In Cuba recently, I was asking a pizza guy about supplies for his business, and he said there was some good news: a store where flour is now sold in bulk at discount. The store is a small installation called Los Laureles, on the top deck of the parking garage behind the Carlos III shopping center.
The retail price of flour in a regular store is 1.10 convertible pesos per kilogram; in Los Laureles it goes for 0.80 in bulk, scooped out of the bag in the quantity you want. If you buy the whole bag of 25 kilograms, it goes for 0.64 per kilogram – a 42 percent discount from retail. Beans, spices, powdered milk, and other bulk items are also sold.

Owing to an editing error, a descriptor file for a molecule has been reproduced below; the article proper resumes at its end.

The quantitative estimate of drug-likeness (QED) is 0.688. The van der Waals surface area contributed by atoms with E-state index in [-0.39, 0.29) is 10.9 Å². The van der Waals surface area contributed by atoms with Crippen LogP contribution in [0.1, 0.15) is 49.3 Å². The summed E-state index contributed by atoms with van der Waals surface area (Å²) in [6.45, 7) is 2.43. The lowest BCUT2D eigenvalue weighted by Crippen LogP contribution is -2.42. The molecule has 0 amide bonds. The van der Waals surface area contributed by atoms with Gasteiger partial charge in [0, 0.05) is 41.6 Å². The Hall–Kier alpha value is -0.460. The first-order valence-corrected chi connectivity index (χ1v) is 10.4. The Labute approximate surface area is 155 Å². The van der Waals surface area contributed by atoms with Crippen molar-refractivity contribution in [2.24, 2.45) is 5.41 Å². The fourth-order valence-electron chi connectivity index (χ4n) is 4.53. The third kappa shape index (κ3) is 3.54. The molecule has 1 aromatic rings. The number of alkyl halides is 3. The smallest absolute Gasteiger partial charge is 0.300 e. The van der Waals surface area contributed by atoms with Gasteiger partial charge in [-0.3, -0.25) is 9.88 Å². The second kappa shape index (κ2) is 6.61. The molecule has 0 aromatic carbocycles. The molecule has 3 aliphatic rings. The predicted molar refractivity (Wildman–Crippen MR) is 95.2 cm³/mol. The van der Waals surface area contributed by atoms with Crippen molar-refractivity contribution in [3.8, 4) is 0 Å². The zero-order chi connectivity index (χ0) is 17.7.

Apart from the benefit to the pizza guy and others, this is one more sign of policies that are improving conditions for entrepreneurs. In this case, it’s also noteworthy that the government is changing its policy of applying a uniform and steep markup to imported retail goods.
The Trabajadores article concludes by saying that “this matter is not finished,” and the government is paying “permanent attention” to the task of assuring an “ever-greater presence of products in the national retail network for the benefit of non-state workers.”